Along with the color schemes of some vintage National Geographic:

I must have gone through hundreds of these, I'd post more but I'll just let you peruse if interested. This has been my go to for framing/color/everything lately:


Tuesday, January 26, 2016


Had a day off.. figured I could knock out a quick little guy.

Sparrow Finished-er and Beyond

    I've added some more technical nonsense to the model to make certain shots more interesting. Now there is some more stuff covering the areas of the glass I didn't like. 

Thinking about making 1 or two other ships to have sitting idly in the background. We'll see though, I'd like to start building some set pieces and storyboarding. The reason I've been building assets first is because I'd like to keep in mind certain physical limitations/capabilities of the models while I plan out the shots. 
I've had a lot of different landscapes and architecture buzzing around my head for this, things from yellowstone to dense english villages. I need to nail this look down before I do anything else. 
Also looking into a new computer, I need to up my tech game before I take on another big project. It'll be expensive but worth it. 
I'm still conflicted about how to shoot this. I imagine I'll need to bring some greenscreen skills back up to speed for wider shots. I will be animating with these "helping hands". They've already been delivered and they are AWESOME. It's a solid 8' by 8' or so, and really sturdy. Excited to actually work with some stiffer ball and socket joints. 
I also don't know how I'd like to animated the characters. My first thought was to have the characters appear minimally and as 2d animations. Their designs are simple enough. The only example of this juxtaposition I know of is "Dancing on the Moon":

Lots of techniques I wanted to employ with 2d on 3d are present, including the large rotating set piece set against a static background. I'm sure there are other examples out there, but searching for them specifically hasn't yielded much.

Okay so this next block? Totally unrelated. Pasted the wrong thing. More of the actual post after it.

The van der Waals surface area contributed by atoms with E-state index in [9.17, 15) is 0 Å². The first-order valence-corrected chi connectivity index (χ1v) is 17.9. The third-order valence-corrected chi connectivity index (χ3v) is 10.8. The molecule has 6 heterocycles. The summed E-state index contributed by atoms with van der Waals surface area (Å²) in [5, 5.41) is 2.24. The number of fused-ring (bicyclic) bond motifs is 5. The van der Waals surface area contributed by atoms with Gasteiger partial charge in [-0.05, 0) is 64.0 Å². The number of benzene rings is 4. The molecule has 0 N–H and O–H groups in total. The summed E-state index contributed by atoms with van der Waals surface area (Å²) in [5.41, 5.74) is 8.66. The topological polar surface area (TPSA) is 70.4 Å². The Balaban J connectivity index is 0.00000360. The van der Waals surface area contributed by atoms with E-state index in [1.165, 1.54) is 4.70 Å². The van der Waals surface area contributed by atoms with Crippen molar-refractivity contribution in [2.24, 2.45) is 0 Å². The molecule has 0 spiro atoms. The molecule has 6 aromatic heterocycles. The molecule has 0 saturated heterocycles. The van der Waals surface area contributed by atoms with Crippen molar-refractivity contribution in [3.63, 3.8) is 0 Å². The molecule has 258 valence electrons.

More junk soon

Sunday, January 24, 2016

Sparrow Fin...ish?



You just paint and glue and done it. It's done then. #brodoyouevendone?

Anyways, it's done. I didn't feel like doing anymore in progress posts; the rest was just a lot of sitting around waiting for paint to dry. I might add a little here and there in the future, but I'm digging the minimal design so far. I don't like the plastic covering the cockpit. Those little fins stretching over the back of it should have come off before glueing it on there, they're really distracting. Shouldn't have used balsa wood, AMATEUR MOVE WES. It's fine, I'm not going for an golben glorbe for this animation. It's still really posable and light-weight, so a general success all around I guess.

Now what

Tuesday, January 19, 2016

Sparrow Progress 3

      Fitting in a few cockpit components, making sure the glass still fits over everything. The thrusters are going to look really cool, I think. I had to re-carve out some of the area at the bottom so that the fin could fit inside of the wood, kind of messy, but nobody will really see it.

Flip-flopping on potential colors; I've been really drawn to entire washes. They are both really memorable and stand out really well against abysmal backgrounds.

Next step is to fit some these unmoving pieces together, probably with some wood glue so that I can fill in an awkward gaps between the balsa wood and the plastic pieces. All in all, I'm really happy with how it's turning out. It's still a bit of a mess, but it is super lightweight and really posable. Both of those things will be kind of invaluable when it starts getting animated.

[image credits:
Voyage to the Forbidden Planet // Chris Foss
Translucent Worlds // John Harris
Retro Rocket // Les Edwards]

Sunday, January 17, 2016

Sparrow Progress 2

      I did a bit more gathering to find all the major pieces for the ship. Wood is still pretty rough in this one, and I still have to carve out some spaces for the thrusters.

I went ahead and carved out the space for the windshield, or whatever it's called. SPACE windshield. The picture is kind of bad, the underlying wood still needs to be sanded. I think this is the last time I work with balsa wood, this stuff breaks just from sneezing at it. I have to add in a little part underneath the front part of the glass because the part I was leaving on broke off when I was cutting out the cockpit area.